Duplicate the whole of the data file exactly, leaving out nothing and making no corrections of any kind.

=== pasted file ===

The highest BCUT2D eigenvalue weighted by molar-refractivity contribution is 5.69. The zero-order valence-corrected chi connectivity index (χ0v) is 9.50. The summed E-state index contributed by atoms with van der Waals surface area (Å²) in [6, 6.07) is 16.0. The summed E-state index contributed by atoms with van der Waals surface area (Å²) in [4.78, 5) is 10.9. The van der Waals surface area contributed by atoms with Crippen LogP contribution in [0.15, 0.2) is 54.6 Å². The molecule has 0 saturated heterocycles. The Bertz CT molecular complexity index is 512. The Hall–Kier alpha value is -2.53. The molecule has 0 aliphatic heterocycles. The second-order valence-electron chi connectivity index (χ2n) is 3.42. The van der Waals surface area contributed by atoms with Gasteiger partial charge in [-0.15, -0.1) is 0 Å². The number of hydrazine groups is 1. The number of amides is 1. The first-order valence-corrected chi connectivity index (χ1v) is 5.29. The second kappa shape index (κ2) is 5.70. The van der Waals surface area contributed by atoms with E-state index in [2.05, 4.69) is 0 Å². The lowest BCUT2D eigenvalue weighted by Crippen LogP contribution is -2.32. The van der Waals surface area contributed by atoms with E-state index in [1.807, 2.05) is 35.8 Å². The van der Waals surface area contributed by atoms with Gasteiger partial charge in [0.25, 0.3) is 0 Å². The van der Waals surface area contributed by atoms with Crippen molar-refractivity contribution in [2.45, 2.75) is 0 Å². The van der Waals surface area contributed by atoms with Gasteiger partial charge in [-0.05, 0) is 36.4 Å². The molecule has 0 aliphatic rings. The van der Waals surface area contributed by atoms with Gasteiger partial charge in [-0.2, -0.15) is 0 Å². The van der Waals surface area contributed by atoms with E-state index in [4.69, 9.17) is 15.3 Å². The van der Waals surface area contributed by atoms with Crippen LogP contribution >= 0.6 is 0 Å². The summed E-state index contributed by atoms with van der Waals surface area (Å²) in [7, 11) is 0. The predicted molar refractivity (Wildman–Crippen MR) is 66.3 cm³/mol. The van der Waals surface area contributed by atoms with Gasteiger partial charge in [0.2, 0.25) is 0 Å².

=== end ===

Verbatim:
The highest BCUT2D eigenvalue weighted by molar-refractivity contribution is 5.69. The zero-order valence-corrected chi connectivity index (χ0v) is 9.50. The summed E-state index contributed by atoms with van der Waals surface area (Å²) in [6, 6.07) is 16.0. The summed E-state index contributed by atoms with van der Waals surface area (Å²) in [4.78, 5) is 10.9. The van der Waals surface area contributed by atoms with Crippen LogP contribution in [0.15, 0.2) is 54.6 Å². The molecule has 0 saturated heterocycles. The Bertz CT molecular complexity index is 512. The Hall–Kier alpha value is -2.53. The molecule has 0 aliphatic heterocycles. The second-order valence-electron chi connectivity index (χ2n) is 3.42. The van der Waals surface area contributed by atoms with Gasteiger partial charge in [-0.15, -0.1) is 0 Å². The number of hydrazine groups is 1. The number of amides is 1. The first-order valence-corrected chi connectivity index (χ1v) is 5.29. The second kappa shape index (κ2) is 5.70. The van der Waals surface area contributed by atoms with E-state index in [2.05, 4.69) is 0 Å². The lowest BCUT2D eigenvalue weighted by Crippen LogP contribution is -2.32. The van der Waals surface area contributed by atoms with E-state index in [1.807, 2.05) is 35.8 Å². The van der Waals surface area contributed by atoms with Gasteiger partial charge in [0.25, 0.3) is 0 Å². The van der Waals surface area contributed by atoms with Crippen molar-refractivity contribution in [2.45, 2.75) is 0 Å². The van der Waals surface area contributed by atoms with Gasteiger partial charge in [-0.05, 0) is 36.4 Å². The molecule has 0 aliphatic rings. The van der Waals surface area contributed by atoms with Gasteiger partial charge in [-0.2, -0.15) is 0 Å². The van der Waals surface area contributed by atoms with E-state index in [4.69, 9.17) is 15.3 Å². The van der Waals surface area contributed by atoms with Crippen LogP contribution >= 0.6 is 0 Å². The summed E-state index contributed by atoms with van der Waals surface area (Å²) in [7, 11) is 0. The predicted molar refractivity (Wildman–Crippen MR) is 66.3 cm³/mol. The van der Waals surface area contributed by atoms with Gasteiger partial charge in [0.2, 0.25) is 0 Å².